To examine the strategic impact of AccelWater, we need to simultaneously consider trends in water use and reclaiming, industrial waste management, energy recovery, industrial digitization, environmental challenges and socio-economic factors.
The introduction and widespread adoption of integrated solutions for the food and beverage industry, like AccelWater, will profoundly improve the management of resources for food and beverage processing and pave the way for the development of a sustainable and more efficient production system in the food and beverage industry. AccelWater will deliver an enhanced framework under the water-waste-energy nexus for efficient industrial production of food and beverage and will empower the European food and beverage industry with an integrated technological solution. It will assist the industry to deliver safe, high-quality products, while minimizing the impact on natural resources (by reducing freshwater use and increasing the raw material use efficiency), mitigating climate change (by reducing fossil fuel based energy consumption through energy recovery) and developing alternate value streams (through waste valorization).
AccelWater proposes an approach that – if broadly adopted – will disrupt the current food and beverage industry and accelerate the adoption of industrial resources reclaiming technologies (water, energy, waste substances) by the industry in connection with smart and precise monitoring, control and future demand prediction. Current investment in reclaiming resources is only a fraction of potential investment, and many financial, practical and regulatory compliances prevent the food and beverage industry from implementing solutions on a broader scale. Under this framework, AccelWater can bring a paradigm shift to progress beyond the conventional approach in the food and beverage industry, which has limited use of reclaiming technologies.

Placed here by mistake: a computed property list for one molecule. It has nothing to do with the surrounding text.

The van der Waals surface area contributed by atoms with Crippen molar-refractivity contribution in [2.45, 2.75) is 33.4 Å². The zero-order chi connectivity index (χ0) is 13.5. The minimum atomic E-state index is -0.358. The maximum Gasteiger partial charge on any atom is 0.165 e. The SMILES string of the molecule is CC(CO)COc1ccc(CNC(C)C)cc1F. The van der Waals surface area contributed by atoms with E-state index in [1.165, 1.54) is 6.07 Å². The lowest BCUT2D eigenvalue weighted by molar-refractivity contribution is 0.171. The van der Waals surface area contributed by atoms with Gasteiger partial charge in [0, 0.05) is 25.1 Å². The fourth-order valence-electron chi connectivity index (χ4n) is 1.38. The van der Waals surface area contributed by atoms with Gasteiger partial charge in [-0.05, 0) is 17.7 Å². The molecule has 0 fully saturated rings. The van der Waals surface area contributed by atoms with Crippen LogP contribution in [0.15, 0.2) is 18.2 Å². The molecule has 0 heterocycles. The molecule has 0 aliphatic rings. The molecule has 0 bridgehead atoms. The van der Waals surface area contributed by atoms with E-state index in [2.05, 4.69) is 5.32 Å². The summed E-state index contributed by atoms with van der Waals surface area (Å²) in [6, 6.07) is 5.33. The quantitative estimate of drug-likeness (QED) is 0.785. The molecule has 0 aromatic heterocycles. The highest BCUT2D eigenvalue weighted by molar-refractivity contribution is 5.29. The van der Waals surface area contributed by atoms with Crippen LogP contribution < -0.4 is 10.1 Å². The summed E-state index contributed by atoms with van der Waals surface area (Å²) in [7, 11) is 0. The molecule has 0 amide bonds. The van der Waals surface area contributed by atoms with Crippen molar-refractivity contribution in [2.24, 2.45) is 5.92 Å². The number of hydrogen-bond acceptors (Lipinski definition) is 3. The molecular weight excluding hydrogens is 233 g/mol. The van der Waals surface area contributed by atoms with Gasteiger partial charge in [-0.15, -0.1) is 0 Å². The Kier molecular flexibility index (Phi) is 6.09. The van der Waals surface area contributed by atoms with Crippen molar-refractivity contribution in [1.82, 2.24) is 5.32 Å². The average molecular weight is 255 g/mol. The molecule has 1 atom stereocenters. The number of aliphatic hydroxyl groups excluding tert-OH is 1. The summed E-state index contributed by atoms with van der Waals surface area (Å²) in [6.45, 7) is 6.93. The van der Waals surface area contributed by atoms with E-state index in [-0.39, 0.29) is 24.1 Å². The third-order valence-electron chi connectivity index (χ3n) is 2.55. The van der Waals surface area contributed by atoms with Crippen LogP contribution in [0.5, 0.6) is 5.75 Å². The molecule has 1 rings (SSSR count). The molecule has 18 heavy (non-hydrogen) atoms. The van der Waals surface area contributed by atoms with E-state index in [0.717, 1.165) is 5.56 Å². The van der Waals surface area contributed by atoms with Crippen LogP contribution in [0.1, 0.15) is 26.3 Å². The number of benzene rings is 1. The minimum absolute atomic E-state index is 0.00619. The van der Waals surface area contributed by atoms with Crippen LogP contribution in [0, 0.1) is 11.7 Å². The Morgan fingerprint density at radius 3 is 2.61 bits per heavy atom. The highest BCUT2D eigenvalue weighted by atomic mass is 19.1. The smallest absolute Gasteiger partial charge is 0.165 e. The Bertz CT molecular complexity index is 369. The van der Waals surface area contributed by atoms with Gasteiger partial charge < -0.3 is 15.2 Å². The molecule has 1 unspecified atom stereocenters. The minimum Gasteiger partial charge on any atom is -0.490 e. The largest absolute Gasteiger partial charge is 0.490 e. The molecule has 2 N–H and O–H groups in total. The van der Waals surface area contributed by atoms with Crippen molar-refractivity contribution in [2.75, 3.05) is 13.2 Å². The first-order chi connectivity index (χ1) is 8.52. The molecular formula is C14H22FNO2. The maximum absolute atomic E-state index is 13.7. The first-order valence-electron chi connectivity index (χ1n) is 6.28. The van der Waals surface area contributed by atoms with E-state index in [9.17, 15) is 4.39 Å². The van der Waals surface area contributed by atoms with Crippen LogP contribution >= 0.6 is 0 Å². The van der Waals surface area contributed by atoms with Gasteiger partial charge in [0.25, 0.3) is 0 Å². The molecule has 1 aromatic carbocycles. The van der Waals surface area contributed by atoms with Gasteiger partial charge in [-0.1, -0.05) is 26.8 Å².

This conventional approach does not alter the fundamental nature of the food and beverage industry as it is commonly practiced. It treats reclaiming technologies as an add-on rather than as the transformative opportunity that it inherently possesses.